Trout farm goes for full cycle operation
OOO Ekon (ltd) fish farm, owned by a leading processor and based in Priozersk District of Leningrad Oblast surrounding Saint-Petersburg, is investing more than RUR150 million to open a unit for fry culture within the framework of the national agricultural project, according to Delovoy Peterburg.
So far the farm has been purchasing young fish in Finland because there is no producer of stocking material in the province. When the new unit is launched, the stocking material will cost twice less. The farm is planning to create a closed cycle from roe production to fish culture. Their plans provide for the output of up to 1 million juveniles per year and that stock will be sufficient both for the farm's own needs and for sales to other farms, said Ekon's general director Vladimir Piskun.
The project is regarded very promising as it makes the farm independent from suppliers of stocking material and opens new possibilities for sales of stocking material to satisfy the strong demand in the province. General director of SPKh Kuznechnoye (a member of OkeanProduct Holding) Vladimir Surovitsky commented on that saying that his farm has been also trying to culture juveniles, but the output has been not large so far.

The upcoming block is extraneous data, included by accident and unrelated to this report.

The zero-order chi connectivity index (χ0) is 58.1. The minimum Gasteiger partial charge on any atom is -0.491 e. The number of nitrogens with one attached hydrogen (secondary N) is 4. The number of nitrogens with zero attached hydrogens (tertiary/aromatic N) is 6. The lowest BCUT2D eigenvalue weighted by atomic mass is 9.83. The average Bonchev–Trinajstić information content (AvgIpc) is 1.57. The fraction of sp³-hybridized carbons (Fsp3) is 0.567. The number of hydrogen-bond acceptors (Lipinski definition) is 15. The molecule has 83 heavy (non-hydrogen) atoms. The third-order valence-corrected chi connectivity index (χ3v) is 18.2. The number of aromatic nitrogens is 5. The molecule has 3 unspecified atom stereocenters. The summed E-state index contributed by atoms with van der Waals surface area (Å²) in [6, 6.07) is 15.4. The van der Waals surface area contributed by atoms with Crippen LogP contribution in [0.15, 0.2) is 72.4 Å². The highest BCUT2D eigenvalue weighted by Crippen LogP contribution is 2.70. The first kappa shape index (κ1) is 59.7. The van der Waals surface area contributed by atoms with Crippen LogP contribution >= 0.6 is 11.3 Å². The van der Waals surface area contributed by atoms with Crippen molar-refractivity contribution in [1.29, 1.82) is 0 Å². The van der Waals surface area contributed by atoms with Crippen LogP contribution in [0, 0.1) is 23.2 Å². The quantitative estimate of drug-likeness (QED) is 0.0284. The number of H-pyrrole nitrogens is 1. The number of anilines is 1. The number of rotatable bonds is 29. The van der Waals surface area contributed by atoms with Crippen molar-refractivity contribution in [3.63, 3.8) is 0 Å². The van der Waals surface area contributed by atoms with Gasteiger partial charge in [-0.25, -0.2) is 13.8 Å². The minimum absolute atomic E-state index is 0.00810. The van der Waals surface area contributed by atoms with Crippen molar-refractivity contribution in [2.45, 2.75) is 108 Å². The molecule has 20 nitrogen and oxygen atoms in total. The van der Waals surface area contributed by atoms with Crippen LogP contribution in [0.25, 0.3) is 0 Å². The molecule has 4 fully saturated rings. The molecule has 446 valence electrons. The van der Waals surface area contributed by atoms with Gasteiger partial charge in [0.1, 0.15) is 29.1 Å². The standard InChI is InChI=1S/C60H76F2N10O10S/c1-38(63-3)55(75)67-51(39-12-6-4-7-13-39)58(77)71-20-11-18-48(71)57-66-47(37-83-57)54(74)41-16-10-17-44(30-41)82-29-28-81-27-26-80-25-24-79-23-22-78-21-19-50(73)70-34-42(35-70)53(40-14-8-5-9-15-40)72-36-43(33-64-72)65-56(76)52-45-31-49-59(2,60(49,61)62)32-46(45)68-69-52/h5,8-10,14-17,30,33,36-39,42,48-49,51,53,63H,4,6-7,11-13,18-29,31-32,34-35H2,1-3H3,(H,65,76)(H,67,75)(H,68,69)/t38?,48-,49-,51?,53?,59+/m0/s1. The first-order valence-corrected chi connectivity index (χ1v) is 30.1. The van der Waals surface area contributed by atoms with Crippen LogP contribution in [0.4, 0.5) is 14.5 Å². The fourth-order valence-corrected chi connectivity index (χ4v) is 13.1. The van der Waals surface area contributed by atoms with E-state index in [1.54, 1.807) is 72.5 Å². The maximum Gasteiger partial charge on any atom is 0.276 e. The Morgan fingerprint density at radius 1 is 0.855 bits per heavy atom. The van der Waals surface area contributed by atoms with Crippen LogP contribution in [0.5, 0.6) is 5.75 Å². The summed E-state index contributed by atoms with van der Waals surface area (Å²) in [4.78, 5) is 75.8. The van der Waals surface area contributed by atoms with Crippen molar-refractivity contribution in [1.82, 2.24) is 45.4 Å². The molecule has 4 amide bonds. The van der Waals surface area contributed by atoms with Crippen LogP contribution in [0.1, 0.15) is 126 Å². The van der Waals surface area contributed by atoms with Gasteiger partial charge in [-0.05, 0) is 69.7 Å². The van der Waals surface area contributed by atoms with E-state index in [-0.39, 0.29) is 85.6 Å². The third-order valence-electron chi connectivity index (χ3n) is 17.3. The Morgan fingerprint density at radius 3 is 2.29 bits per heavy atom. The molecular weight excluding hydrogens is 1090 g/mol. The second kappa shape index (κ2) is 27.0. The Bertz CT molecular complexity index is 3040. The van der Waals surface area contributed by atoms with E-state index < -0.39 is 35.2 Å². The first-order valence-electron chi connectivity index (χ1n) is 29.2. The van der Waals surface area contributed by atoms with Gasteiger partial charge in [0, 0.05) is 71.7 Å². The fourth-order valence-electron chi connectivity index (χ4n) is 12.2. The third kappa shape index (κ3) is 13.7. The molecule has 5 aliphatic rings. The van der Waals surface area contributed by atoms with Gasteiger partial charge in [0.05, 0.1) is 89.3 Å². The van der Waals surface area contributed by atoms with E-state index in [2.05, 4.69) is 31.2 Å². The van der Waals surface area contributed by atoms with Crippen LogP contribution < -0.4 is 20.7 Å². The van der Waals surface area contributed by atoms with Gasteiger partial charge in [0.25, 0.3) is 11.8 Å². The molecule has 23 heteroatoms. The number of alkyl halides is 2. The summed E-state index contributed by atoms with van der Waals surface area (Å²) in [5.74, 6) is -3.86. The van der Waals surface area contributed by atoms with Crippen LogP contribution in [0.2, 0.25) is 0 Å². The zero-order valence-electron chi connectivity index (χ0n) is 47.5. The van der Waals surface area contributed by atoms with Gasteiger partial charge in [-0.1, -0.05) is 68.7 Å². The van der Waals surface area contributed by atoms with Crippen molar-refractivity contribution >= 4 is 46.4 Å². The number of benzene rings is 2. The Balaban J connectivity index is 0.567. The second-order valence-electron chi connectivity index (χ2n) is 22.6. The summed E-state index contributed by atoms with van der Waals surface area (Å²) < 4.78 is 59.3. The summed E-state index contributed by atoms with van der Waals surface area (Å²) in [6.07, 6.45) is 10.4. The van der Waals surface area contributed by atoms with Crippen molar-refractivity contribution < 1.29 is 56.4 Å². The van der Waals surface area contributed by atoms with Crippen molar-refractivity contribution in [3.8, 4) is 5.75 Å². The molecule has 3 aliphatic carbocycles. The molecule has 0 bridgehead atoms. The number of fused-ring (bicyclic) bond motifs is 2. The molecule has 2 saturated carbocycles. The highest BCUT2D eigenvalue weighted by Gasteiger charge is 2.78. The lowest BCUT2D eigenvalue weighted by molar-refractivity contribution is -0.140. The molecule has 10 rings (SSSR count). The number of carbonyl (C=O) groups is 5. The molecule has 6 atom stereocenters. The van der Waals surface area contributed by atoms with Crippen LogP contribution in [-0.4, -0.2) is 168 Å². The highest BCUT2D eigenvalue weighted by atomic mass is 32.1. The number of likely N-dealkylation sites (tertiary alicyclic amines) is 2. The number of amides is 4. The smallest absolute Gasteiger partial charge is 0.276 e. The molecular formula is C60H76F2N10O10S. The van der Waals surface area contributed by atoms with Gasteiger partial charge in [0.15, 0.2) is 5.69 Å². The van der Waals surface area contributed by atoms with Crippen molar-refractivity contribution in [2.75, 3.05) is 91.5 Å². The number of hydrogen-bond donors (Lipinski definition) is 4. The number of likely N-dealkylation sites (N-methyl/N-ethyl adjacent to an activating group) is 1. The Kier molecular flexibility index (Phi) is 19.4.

In the current year 2007 Ekon plans to breed 300 tonnes of trout. As the farm is owned by Fish Processing Combine No.1 (ROK-1 for short in Russian), it has no problems to sell its harvest. On the contrary, the farms supplying retail outlets are facing potential problems because producers from Karelia may beat down prices during peaks of supply of farmed fish to Saint Petersburg.
There are 24 fish farms in Leningrad Oblast and last year they produced 2000 tonnes of fish. This year Tikhvin-based Agrofirma Shugozero and Lodeinoye Pole-based Akvakorm are commissioning new farms with the annual harvest planned at correspondingly 100 tonnes and 300 tonnes. The national project however covers only Shugozero and OOO Rybnaya Federatsia (Sosnovyi Bor).
Last yea Leningrad Oblast-based farms supplied 1000 tonnes of market-size fish to Saint Petersburg and Moscow with 1000 tonnes of fish remained in cages for further culture.
The total output 2000 tonnes included 95% of trout and 5% of sturgeons, whitefish and carp.